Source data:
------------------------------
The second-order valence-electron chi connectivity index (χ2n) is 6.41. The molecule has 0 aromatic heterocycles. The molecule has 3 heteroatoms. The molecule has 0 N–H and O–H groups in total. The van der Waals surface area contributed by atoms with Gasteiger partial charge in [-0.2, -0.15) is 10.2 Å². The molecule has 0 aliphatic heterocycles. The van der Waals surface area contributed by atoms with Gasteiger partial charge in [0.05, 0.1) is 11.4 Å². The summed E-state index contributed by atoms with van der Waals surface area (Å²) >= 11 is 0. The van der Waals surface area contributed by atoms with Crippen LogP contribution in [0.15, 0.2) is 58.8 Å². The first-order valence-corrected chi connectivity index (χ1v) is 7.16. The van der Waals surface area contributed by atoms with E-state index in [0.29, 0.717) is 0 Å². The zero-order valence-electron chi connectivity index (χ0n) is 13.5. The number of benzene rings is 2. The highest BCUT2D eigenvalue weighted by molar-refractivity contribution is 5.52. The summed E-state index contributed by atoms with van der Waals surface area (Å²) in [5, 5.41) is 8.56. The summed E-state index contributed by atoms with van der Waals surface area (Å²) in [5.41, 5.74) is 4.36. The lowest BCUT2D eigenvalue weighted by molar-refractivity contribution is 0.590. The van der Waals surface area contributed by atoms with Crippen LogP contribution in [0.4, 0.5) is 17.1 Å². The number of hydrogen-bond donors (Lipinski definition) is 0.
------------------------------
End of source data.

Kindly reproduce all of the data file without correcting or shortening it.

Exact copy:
The second-order valence-electron chi connectivity index (χ2n) is 6.41. The molecule has 0 aromatic heterocycles. The molecule has 3 heteroatoms. The molecule has 0 N–H and O–H groups in total. The van der Waals surface area contributed by atoms with Gasteiger partial charge in [-0.2, -0.15) is 10.2 Å². The molecule has 0 aliphatic heterocycles. The van der Waals surface area contributed by atoms with Gasteiger partial charge in [0.05, 0.1) is 11.4 Å². The summed E-state index contributed by atoms with van der Waals surface area (Å²) >= 11 is 0. The van der Waals surface area contributed by atoms with Crippen LogP contribution in [0.15, 0.2) is 58.8 Å². The first-order valence-corrected chi connectivity index (χ1v) is 7.16. The van der Waals surface area contributed by atoms with E-state index in [0.29, 0.717) is 0 Å². The zero-order valence-electron chi connectivity index (χ0n) is 13.5. The number of benzene rings is 2. The highest BCUT2D eigenvalue weighted by molar-refractivity contribution is 5.52. The summed E-state index contributed by atoms with van der Waals surface area (Å²) in [5, 5.41) is 8.56. The summed E-state index contributed by atoms with van der Waals surface area (Å²) in [5.41, 5.74) is 4.36. The lowest BCUT2D eigenvalue weighted by molar-refractivity contribution is 0.590. The van der Waals surface area contributed by atoms with Crippen LogP contribution in [0.4, 0.5) is 17.1 Å². The number of hydrogen-bond donors (Lipinski definition) is 0.